It's June 2020. And despite the havoc that Covid19 is playing with the world, there is some solid spirit that again rejoices in its existence. Yes, it’s Pride Month. But, mind you, it’s not just about a parade. It’s much more; so much more about the history, the struggle, the present, and the future of the LGBTQ(IA) community.
So, we thought that we’ll bring you 5 things that you should know about Pride Month.
June is the famous month when the Stonewall riots occurred. These were the protests that caused a metamorphosis for gay rights in America and later the world over.
On June 28, 1969 (the year that no one forgets), a gay bar in Greenwich Village, New York, known as the Stonewall Inn was raided by the police. Customers were hauled outside while the bar patrons resisted the arrests. The bystanders, who were large in number, started hurling bottles and coins at the police officers. This incident turned into a full-fledged 3-day riot when the suppressed gay community in the neighborhood joined in.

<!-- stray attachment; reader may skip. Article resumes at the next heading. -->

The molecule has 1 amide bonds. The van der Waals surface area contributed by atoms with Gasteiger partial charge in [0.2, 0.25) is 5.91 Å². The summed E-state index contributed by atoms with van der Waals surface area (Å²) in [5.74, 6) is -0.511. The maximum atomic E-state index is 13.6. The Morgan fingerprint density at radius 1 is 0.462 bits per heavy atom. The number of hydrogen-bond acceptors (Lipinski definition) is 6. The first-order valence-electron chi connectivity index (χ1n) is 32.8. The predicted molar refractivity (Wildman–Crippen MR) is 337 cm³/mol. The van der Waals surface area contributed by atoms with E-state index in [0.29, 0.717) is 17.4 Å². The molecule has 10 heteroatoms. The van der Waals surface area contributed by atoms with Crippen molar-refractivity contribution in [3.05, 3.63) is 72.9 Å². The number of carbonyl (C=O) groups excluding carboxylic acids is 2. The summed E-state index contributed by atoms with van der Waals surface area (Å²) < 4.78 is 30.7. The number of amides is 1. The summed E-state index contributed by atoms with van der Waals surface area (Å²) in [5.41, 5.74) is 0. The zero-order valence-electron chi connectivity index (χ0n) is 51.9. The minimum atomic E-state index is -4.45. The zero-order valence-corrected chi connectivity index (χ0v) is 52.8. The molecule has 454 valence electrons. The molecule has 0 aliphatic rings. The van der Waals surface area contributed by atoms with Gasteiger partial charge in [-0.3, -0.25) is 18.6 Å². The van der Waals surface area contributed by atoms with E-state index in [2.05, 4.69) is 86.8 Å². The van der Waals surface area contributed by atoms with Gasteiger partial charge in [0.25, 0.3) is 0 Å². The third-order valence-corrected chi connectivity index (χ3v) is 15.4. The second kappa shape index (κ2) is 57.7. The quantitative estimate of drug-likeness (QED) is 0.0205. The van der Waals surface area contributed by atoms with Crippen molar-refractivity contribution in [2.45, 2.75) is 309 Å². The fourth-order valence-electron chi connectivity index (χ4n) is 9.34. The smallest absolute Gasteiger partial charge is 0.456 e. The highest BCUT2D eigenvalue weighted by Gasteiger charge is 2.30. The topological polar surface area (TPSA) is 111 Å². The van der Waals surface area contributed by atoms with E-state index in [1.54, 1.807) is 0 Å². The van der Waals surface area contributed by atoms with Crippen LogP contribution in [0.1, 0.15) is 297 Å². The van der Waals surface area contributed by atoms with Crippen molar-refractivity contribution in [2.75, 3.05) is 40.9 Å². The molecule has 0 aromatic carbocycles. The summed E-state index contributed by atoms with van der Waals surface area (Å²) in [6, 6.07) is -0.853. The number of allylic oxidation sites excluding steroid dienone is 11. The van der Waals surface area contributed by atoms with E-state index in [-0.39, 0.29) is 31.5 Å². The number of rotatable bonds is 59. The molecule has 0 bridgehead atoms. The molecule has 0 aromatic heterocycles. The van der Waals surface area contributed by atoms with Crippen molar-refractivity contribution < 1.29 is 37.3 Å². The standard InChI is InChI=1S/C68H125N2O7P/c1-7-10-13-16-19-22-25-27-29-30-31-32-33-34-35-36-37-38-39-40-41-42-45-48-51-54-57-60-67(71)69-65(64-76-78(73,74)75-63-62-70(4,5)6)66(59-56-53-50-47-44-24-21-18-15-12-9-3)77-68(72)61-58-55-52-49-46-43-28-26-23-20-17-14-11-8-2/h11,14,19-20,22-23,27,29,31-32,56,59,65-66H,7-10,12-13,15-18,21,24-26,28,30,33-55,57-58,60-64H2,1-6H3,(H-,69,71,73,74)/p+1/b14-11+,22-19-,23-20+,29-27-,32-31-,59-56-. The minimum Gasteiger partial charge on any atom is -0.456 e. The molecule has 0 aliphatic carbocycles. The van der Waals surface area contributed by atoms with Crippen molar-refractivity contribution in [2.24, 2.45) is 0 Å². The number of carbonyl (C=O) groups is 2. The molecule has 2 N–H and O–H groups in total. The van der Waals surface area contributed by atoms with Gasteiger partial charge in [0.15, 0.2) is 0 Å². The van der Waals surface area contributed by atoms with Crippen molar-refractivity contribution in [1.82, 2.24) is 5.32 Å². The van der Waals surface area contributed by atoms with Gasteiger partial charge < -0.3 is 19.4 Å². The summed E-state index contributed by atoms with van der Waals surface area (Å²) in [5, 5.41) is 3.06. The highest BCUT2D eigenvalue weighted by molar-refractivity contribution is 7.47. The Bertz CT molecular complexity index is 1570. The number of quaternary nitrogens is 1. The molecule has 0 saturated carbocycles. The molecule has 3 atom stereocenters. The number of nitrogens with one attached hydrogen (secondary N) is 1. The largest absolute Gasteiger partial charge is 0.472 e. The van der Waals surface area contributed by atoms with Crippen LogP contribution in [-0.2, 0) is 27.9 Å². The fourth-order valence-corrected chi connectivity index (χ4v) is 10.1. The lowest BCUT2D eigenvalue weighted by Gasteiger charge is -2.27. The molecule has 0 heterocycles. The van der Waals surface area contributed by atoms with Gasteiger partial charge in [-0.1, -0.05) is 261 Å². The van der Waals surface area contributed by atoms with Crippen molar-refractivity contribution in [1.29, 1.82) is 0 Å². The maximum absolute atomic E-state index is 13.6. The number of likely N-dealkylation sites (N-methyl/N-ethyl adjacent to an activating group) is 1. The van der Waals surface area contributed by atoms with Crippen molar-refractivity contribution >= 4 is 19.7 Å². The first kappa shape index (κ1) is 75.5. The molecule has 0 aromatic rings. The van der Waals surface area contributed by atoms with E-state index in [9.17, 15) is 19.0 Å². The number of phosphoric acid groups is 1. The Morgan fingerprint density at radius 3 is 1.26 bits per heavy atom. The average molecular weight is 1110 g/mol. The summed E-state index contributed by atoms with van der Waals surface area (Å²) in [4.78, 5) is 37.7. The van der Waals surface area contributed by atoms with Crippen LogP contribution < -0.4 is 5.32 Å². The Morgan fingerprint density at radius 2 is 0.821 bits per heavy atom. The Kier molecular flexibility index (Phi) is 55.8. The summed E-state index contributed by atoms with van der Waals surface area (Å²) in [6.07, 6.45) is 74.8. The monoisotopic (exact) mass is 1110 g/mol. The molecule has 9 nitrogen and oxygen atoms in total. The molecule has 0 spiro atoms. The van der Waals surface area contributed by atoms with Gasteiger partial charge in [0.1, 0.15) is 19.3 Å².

This spurred on many movements by organizations such as the Gay Liberation Front, Gay Activists Alliance, etc., which became instrumental in holding the leaders accountable for the riots. The next year, America saw its first Gay Pride march.
Everyone who feels that their sexual orientation isn’t identified as mainstream (LGBTQIA) may join. Pride sees many straight people too, though.
Well, to begin with, these just marched as they were more militant than celebratory in nature. But the 1980s and 1990s witnessed a sharp decline in militancy. The structure moved towards a parade and the spirit became that of pride, thanks to the Mother of Pride.
Surprisingly, the Mother of Pride was not gay but bisexual. Brenda Howard was a lifelong militant activist for the cause. The title "Mother of Pride'' was given to her as she championed the organizing of Christopher Street Liberation Day March. She is also the one credited with laying the basis for the weeklong Pride celebration, the likes of what we see today.
The rainbow flag signifies many things in one. Each color has something it represents.
Hot pink - Sexuality
Red - Life
Orange - Healing
Yellow - Sunlight
Green - Nature
Turquoise - Magic, Art
Indigo - Serenity, Harmony
Violet - Spirit
Later, two stripes were dropped for mass production and we got what we have today, a six-stripe rainbow flag. And there is a subset of flags which is used to represent other sexualities pansexual, asexual, and bisexual.
The original Pride flag flew for the first time in San Francisco in 1978 at the Gay Freedom Day Parade. Gilbert Baker was the designer. The first-ever two flags were hand-dyed and stitched by as many as thirty volunteers.
LA ENVIRO wishes you a happy Pride Month!